view counter

On October 23, 1983, Pemex filed a civil suit (Petroleos Mexicanos v. Crawford Enterprises, Inc., et al., under Civil Action No. H-83-6418 in the United States District Court, Southern District of Texas, Houston Division) against Ruston and other companies and individuals alleging a conspiracy to violate the antitrust laws and common law causes of action for commercial bribery, fraud and misrepresentation. Pemex also asserted claims under the Racketeer Influenced and Corrupt Organization Act against the defendants other than Ruston.


Ruston sought leave of the district court to intervene in this criminal proceeding for the limited purpose of presenting its Motion for Discovery and for a Protective Order. Ruston alleged upon information and belief that grand jury testimony and its subpoenaed documents were utilized in the preparation of the complaint filed by Pemex in the civil case. Ruston contended that the government's disclosure of these documents to Pemex was in violation of Rule 6(e) of the Federal Rules of Criminal Procedure. It also alleged that the government is providing grand jury information, documents and testimony to the Federal Republic of Mexico and Pemex on a continuing basis.


Without holding a hearing, the district court denied Ruston's motion to intervene for the limited purpose of presenting its Motion for Discovery and for a Protective Order. Ruston appeals. On appeal, Ruston contends it was denied its absolute and fundamental right to so intervene, and, as a consequence, has been erroneously precluded from having its Motion for Discovery and for a Protective Order heard, and, upon an adverse ruling, from prosecuting an appeal thereon.1



Under the circumstances of this case, an order denying intervention is collaterally final for the purposes of appeal. Gravel v. United States, 408 U.S. 606, 92 S.Ct. 2614, 33 L.Ed.2d 583 (1972); Perlman v. United States, 247 U.S. 7, 38 S.Ct. 417, 62 L.Ed. 950 (1918); United States v. RMI Co., 599 F.2d 1183 (3d Cir.1979).


Without assignment of reasons, the district court denied Ruston's motion to intervene for the limited purpose of presenting its motion for discovery and for a protective order. As a general proposition, persons or corporations which are adversely affected by the disclosure of privileged material have the right to intervene, assuming standing, in pending criminal proceedings to seek protective orders, and if denied, to seek immediate appellate review. United States v. RMI Co., 599 F.2d at 1186 and cases cited therein.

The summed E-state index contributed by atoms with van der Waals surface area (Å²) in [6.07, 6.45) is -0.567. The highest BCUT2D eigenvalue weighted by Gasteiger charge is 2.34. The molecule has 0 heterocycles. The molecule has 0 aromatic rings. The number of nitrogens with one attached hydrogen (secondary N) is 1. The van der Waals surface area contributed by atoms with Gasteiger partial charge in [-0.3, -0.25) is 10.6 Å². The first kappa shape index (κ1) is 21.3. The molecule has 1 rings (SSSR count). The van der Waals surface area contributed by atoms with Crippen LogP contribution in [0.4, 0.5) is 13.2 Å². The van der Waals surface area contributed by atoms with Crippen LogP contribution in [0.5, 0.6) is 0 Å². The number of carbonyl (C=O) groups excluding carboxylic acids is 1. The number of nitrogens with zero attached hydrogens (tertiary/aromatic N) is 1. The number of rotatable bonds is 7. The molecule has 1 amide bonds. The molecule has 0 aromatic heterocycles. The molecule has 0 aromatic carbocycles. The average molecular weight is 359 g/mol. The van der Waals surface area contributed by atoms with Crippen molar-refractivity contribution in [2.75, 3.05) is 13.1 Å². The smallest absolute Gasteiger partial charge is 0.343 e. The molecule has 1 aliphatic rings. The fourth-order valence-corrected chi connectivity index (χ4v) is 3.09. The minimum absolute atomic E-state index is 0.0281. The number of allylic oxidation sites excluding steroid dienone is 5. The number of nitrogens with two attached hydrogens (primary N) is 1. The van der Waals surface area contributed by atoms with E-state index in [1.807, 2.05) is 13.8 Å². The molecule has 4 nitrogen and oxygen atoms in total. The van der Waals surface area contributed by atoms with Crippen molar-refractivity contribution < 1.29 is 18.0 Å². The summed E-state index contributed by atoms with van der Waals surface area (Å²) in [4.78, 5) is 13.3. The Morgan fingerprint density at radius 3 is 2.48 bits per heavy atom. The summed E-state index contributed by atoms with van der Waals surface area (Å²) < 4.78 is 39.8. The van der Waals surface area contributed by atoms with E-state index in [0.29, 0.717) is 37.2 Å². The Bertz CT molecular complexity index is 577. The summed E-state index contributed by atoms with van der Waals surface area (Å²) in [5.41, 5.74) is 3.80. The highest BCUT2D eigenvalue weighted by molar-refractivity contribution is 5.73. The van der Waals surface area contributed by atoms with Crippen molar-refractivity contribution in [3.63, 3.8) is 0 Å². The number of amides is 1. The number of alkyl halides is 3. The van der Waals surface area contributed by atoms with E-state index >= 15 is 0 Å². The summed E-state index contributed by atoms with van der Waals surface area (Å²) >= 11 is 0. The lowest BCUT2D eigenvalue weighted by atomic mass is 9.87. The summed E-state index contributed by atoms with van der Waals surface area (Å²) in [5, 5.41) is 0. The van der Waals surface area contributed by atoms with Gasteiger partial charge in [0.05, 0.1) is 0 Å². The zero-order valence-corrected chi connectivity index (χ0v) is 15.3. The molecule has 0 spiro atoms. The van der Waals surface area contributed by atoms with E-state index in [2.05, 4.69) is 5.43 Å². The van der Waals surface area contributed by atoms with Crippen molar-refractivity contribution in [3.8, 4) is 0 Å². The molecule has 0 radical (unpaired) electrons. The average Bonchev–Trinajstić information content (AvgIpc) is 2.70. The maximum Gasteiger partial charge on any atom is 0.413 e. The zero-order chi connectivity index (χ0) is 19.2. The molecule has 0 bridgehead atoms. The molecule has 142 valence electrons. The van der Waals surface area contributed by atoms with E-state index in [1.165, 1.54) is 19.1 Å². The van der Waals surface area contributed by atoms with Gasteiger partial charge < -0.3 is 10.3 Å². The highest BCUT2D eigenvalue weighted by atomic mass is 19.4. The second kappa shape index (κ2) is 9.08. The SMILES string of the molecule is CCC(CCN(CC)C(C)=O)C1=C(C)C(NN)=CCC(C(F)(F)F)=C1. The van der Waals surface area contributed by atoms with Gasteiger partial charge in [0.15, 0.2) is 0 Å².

Here it appears that Ruston has made a showing which would entitle it to intervene. Ruston has alleged that, in response to a grand jury subpoena, it produced documents and records belonging to it; that, having been furnished for the purposes of the grand jury proceeding, the documents and records were privileged under Rule 6(e) of the Federal Rules of Criminal Procedure; that the government had admitted to disclosing the documents to other parties; and that it was being adversely affected by the disclosure.


The government has not taken any position with respect to the correctness of the district court's order and has not filed a brief. Additionally, the district court, though it may have had adequate reasons for doing so, has failed to assign any reasons for its denial of Ruston's motion to intervene. Because we cannot be totally sure that a full presentation of all relevant background is before us on this appeal, we are reluctant to direct that Ruston be allowed to intervene.


Therefore, in view of the posture of the case, we simply remand it to the district court. If the district court, in the light of this opinion and upon further consideration, believes that further proceedings are appropriate, it may proceed accordingly. If, on the other hand, it concludes no further proceedings are necessary and that intervention should be denied, we request that the district court assign its reasons for denying intervention, in order that we may carry out this court's function of appellate review.




The government has advised this court that it does not intend to file any brief in response to Ruston's brief. In so doing, it advises us that it does not in any way wish to imply that it is in agreement with Ruston's position